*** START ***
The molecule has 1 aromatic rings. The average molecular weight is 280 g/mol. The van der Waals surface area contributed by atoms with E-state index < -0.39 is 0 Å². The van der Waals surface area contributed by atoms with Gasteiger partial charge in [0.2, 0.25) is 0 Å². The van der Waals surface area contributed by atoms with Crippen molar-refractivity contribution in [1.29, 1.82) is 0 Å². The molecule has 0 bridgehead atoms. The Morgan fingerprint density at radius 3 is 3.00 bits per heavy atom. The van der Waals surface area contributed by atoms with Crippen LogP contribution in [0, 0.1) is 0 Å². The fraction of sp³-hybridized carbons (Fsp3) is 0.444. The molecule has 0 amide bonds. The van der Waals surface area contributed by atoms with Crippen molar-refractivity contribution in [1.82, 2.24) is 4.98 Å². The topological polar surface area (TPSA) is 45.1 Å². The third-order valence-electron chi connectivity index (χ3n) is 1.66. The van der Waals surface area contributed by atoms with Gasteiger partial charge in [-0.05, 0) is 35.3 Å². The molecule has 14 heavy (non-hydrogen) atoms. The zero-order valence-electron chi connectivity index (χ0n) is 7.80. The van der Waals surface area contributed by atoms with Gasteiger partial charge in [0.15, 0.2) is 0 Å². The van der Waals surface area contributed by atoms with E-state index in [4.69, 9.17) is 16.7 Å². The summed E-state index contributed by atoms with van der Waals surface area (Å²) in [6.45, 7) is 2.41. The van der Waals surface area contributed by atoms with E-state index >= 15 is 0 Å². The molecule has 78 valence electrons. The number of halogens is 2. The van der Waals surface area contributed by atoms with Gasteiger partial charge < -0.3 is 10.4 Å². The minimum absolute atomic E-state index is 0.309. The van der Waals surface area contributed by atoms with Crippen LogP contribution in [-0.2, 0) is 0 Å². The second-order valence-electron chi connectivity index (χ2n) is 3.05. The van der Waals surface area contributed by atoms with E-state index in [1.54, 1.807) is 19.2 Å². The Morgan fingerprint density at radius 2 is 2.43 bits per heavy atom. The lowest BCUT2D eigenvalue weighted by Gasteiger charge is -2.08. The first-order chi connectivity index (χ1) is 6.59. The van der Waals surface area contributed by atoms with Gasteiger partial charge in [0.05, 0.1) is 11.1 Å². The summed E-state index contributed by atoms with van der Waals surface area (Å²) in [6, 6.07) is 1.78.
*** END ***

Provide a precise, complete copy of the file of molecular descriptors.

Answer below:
The molecule has 1 aromatic rings. The average molecular weight is 280 g/mol. The van der Waals surface area contributed by atoms with E-state index < -0.39 is 0 Å². The van der Waals surface area contributed by atoms with Gasteiger partial charge in [0.2, 0.25) is 0 Å². The van der Waals surface area contributed by atoms with Crippen molar-refractivity contribution in [1.29, 1.82) is 0 Å². The molecule has 0 bridgehead atoms. The Morgan fingerprint density at radius 3 is 3.00 bits per heavy atom. The van der Waals surface area contributed by atoms with Crippen LogP contribution in [0, 0.1) is 0 Å². The fraction of sp³-hybridized carbons (Fsp3) is 0.444. The molecule has 0 amide bonds. The van der Waals surface area contributed by atoms with Crippen molar-refractivity contribution in [1.82, 2.24) is 4.98 Å². The topological polar surface area (TPSA) is 45.1 Å². The third-order valence-electron chi connectivity index (χ3n) is 1.66. The van der Waals surface area contributed by atoms with Gasteiger partial charge in [-0.05, 0) is 35.3 Å². The molecule has 14 heavy (non-hydrogen) atoms. The zero-order valence-electron chi connectivity index (χ0n) is 7.80. The van der Waals surface area contributed by atoms with Gasteiger partial charge in [0.15, 0.2) is 0 Å². The van der Waals surface area contributed by atoms with E-state index in [4.69, 9.17) is 16.7 Å². The summed E-state index contributed by atoms with van der Waals surface area (Å²) in [6.45, 7) is 2.41. The van der Waals surface area contributed by atoms with E-state index >= 15 is 0 Å². The molecule has 78 valence electrons. The number of halogens is 2. The van der Waals surface area contributed by atoms with Gasteiger partial charge < -0.3 is 10.4 Å². The minimum absolute atomic E-state index is 0.309. The van der Waals surface area contributed by atoms with Crippen LogP contribution in [-0.2, 0) is 0 Å². The second-order valence-electron chi connectivity index (χ2n) is 3.05. The van der Waals surface area contributed by atoms with E-state index in [1.54, 1.807) is 19.2 Å². The Morgan fingerprint density at radius 2 is 2.43 bits per heavy atom. The lowest BCUT2D eigenvalue weighted by Gasteiger charge is -2.08. The first-order chi connectivity index (χ1) is 6.59. The van der Waals surface area contributed by atoms with Gasteiger partial charge in [0.05, 0.1) is 11.1 Å². The summed E-state index contributed by atoms with van der Waals surface area (Å²) in [6, 6.07) is 1.78.